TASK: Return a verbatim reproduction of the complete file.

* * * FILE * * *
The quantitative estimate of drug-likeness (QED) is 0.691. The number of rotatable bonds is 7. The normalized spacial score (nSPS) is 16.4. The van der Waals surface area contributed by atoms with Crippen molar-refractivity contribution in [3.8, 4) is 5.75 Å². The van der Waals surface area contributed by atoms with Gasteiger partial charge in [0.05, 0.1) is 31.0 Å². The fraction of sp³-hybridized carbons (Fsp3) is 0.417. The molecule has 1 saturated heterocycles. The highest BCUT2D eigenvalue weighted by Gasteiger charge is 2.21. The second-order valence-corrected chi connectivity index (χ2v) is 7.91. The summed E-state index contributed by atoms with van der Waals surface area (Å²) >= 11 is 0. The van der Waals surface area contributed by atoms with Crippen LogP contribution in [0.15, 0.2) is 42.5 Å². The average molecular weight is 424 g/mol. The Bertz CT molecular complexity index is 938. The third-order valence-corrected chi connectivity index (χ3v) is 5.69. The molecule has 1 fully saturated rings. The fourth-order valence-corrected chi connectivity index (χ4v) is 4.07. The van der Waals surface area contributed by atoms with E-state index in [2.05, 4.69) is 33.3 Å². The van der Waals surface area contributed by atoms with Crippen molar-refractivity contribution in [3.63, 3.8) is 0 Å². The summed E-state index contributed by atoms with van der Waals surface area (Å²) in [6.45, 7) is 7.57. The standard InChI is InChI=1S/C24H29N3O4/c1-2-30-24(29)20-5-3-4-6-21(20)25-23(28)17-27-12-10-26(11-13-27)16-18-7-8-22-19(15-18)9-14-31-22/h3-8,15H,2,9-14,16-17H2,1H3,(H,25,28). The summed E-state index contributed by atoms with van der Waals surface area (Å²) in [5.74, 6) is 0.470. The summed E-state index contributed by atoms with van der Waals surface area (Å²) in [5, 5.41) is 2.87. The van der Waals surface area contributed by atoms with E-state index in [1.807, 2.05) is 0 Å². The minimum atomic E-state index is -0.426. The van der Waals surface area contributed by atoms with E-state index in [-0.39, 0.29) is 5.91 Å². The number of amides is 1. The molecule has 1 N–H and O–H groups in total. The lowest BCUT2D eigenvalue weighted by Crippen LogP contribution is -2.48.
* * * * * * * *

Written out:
The quantitative estimate of drug-likeness (QED) is 0.691. The number of rotatable bonds is 7. The normalized spacial score (nSPS) is 16.4. The van der Waals surface area contributed by atoms with Crippen molar-refractivity contribution in [3.8, 4) is 5.75 Å². The van der Waals surface area contributed by atoms with Gasteiger partial charge in [0.05, 0.1) is 31.0 Å². The fraction of sp³-hybridized carbons (Fsp3) is 0.417. The molecule has 1 saturated heterocycles. The highest BCUT2D eigenvalue weighted by Gasteiger charge is 2.21. The second-order valence-corrected chi connectivity index (χ2v) is 7.91. The summed E-state index contributed by atoms with van der Waals surface area (Å²) >= 11 is 0. The van der Waals surface area contributed by atoms with Crippen LogP contribution in [0.15, 0.2) is 42.5 Å². The average molecular weight is 424 g/mol. The Bertz CT molecular complexity index is 938. The third-order valence-corrected chi connectivity index (χ3v) is 5.69. The molecule has 1 fully saturated rings. The fourth-order valence-corrected chi connectivity index (χ4v) is 4.07. The van der Waals surface area contributed by atoms with E-state index in [2.05, 4.69) is 33.3 Å². The van der Waals surface area contributed by atoms with Crippen molar-refractivity contribution in [3.63, 3.8) is 0 Å². The summed E-state index contributed by atoms with van der Waals surface area (Å²) in [6.45, 7) is 7.57. The standard InChI is InChI=1S/C24H29N3O4/c1-2-30-24(29)20-5-3-4-6-21(20)25-23(28)17-27-12-10-26(11-13-27)16-18-7-8-22-19(15-18)9-14-31-22/h3-8,15H,2,9-14,16-17H2,1H3,(H,25,28). The summed E-state index contributed by atoms with van der Waals surface area (Å²) in [5.74, 6) is 0.470. The summed E-state index contributed by atoms with van der Waals surface area (Å²) in [5, 5.41) is 2.87. The van der Waals surface area contributed by atoms with E-state index in [1.807, 2.05) is 0 Å². The minimum atomic E-state index is -0.426. The van der Waals surface area contributed by atoms with E-state index in [-0.39, 0.29) is 5.91 Å². The number of amides is 1. The molecule has 1 N–H and O–H groups in total. The lowest BCUT2D eigenvalue weighted by Crippen LogP contribution is -2.48.